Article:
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PRAGUE (Reuters) - Czech President Milos Zeman said NATO had failed in Afghanistan and its legitimacy was in question, as he called for his country to focus to national defence rather than "wasting money" on the alliance.
The Czech Republic has pledged to raise its defence spending to 2% of gross domestic product, the NATO target level, by 2024, but the government said in June that this deadline would not be met due to the economic crisis after the coronavirus pandemic.
Zeman, known for his pro-Russia and pro-China stance, said that NATO's main role was to fight global terrorism, but the alliance has failed at that task now.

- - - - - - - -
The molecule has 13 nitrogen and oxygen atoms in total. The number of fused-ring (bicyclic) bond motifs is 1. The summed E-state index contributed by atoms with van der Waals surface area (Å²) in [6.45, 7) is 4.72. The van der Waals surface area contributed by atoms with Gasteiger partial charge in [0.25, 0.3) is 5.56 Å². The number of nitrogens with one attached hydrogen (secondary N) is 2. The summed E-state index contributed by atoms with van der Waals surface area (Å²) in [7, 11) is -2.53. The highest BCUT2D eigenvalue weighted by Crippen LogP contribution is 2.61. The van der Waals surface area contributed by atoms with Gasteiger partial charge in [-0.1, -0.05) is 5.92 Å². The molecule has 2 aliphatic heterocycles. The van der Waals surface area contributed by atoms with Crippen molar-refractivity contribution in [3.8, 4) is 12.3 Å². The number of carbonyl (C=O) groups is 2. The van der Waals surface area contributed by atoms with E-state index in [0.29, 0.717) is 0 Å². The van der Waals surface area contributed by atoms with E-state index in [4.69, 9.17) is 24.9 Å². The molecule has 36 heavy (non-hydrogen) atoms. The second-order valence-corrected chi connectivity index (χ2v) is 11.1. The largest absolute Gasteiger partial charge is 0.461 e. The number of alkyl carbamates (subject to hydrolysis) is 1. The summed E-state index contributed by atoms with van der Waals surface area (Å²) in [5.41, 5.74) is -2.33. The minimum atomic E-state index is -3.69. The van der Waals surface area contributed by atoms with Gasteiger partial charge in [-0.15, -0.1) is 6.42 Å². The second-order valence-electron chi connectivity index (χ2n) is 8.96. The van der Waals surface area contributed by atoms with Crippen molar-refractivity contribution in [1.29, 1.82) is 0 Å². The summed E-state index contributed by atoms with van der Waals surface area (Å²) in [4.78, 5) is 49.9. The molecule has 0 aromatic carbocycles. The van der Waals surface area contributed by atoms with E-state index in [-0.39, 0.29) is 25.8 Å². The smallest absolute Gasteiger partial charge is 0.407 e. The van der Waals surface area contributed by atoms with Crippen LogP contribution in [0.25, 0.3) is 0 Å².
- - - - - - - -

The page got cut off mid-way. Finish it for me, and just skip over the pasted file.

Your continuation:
"The distrust towards NATO from a number of member countries will grow after this experience, because they will say - if you failed in Afghanistan, where is a guarantee that you won't fail in any other critical situation?" Zeman said in an interview published by www.parlamentnilisty.cz on Tuesday, a website favoured by the president for airing his views.
"Now that investing in NATO is kind of wasting money, our defence spending should focus on national defence, on national (military) procurement," Zeman said.
NATO said on Tuesday that the Taliban must not let Afghanistan become a breeding ground for terrorism again, warning that the alliance retained the military power to strike any terrorist group from a distance.
Under the Czech constitution, the president is the commander-in-chief of the Czech armed forces, but it is the government which sets defence policy.
(Reporting by Robert Muller; Editing by Alison Williams)